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Why things can and must get better

10 Oct, 2023

Hi, my name is Jo Barker-Marsh, I am mum to a 14 year old boy with additional needs, I have been a participant on the Changing Realities project since the beginning. I was an audio visual producer in another time.

My son and I survive on Universal Credit as I am unable to find work which can fit around my son’s needs and the commitment I have of getting him to and from provisions. I am a lone parent with zero familial support and I, am one of many. I wrote and rewrote this piece because I just didn’t know how to tell you all, in a way that I knew would make you listen, how hard life is when you are living in poverty.

I want to be able to convey to you the acute loneliness which accompanies poverty, but I know you might think that ‘many people are lonely’…

I want to be able to convey to you the feeling of extreme hunger, the things it does to your body as your mind works overtime to block out the pain, although I know there will be some people who just don’t believe this is my truth.

I wanted to convey to you, just how cold the inside of a room can be when you can’t afford to heat it, but you might think I am lucky to have a roof over my head. I am here to tell you that we cannot carry on living in the way that we have become accustomed to. That our children are growing up to feel resentful and sad and worried and in pain, as they see the gaping chasm of disparity between those with the means to live a happy and fulfilled life, and those without.

We look to politicians to listen and to really feel the distress and confusion of our current situations. To believe that there is a way to be able to address the tremendous societal inequalities in what is the 6 th richest nation in the world. I think the most important thing I want to share with you, is that it doesn’t have to be this way. That the courier who cried on my doorstep because he is working ten hours a day, six days a week for £600, should expect a better income. That the woman who works from home, snatching moments of time with her child, should be able to shop and not worry so much about the cost of that shopping.

It is not just those living on social security who are suffering, living hand to mouth and quietly losing relationships with partners whom they love, unable to spend worry free time with their families. It is not simply a case of ‘heat or eat’, although I appreciate that for some, this is the most comfortable way to frame the heartbreaking reality for so many people in the UK. It is isolation, a lack of support services, sanctions at the source of our income, a lack of recognition that child benefit has not risen in line with anything at all in the previous years.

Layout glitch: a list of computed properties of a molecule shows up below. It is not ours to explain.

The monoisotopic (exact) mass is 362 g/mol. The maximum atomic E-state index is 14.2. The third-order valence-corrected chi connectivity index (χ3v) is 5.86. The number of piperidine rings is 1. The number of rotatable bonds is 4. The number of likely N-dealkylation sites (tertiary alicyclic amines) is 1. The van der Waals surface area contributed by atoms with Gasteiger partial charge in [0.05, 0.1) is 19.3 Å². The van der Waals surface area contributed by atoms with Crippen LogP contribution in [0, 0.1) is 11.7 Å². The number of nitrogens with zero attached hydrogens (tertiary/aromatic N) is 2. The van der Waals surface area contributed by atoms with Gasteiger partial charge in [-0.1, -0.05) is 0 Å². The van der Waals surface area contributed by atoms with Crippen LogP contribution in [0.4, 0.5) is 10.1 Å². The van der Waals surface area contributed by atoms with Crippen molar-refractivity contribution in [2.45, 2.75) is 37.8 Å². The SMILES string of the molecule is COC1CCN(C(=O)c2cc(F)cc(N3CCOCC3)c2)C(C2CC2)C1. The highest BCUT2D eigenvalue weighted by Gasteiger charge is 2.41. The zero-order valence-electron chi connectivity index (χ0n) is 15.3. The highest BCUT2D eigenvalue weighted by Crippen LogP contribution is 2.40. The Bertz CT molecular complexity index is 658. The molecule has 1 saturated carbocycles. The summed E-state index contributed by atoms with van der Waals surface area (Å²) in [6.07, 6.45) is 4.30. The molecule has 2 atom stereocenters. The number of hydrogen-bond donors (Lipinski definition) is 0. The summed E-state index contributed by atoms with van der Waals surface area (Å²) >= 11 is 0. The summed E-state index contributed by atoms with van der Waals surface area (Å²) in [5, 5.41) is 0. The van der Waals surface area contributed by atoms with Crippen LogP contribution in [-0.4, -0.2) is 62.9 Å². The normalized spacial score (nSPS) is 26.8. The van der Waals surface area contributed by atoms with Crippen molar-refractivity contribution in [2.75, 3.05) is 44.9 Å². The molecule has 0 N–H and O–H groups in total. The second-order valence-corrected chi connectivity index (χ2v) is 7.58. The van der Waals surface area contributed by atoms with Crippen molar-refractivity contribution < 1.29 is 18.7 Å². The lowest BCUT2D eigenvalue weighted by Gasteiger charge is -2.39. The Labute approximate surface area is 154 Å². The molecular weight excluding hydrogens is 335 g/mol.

Being constantly told that you do not fit the criteria for support is devastating and at some point, learned helplessness creeps in, and we just don’t ask for help any longer. We are stigmatised anyway, for needing that help in the first place. We see that there absolutely is money in the pot if our government is brave enough to tax huge corporations benefiting from our desolate reality. That if we looked at the right way to do things, we can see that the billionaire who benefits from this country and its people, ought to be expected to pay fairly, back into the system.

The wholesale waste of public funds by the incumbent government has left many of the people I know and communicate with, speechless, furious and at times, helpless to know what to do to change this. We look to politicians, to make difficult decisions which will ultimately benefit the whole of our country both now and, in the future. We look to politicians, to spend the money they are entrusted with wisely, to take a ground up view of how we can challenge what has become a most disgraceful status quo.

Many of you here will not understand how awful it feels to continually tell your child ‘no, we can’t afford that’, to find out that your child has been speaking to their teacher and telling them the truth you try so desperately to hide, that heating your home, is a luxury. That you have to eat food with little nutritional value because you are told it costs more to produce or import the ‘good stuff’. Our situations are viewed through such a biased lens, through a lens that hasn’t ever been roughed up by the shame of attending a foodbank or asking for help when feeling at our lowest and least deserving.

I would like to close by telling you all, this WILL come back to society and it WILL inevitably cost so much more in the future to care for the broken people being created now by inaction and the inability to be brave enough to fight for us and for what is morally right. I know and support so many people who do not want this to be their reality. There is a solution to this ‘crisis’ we are facing, and, rather than seeing people like my son and I as the problem, I would ask you to listen to us, we can be an important part of that solution.

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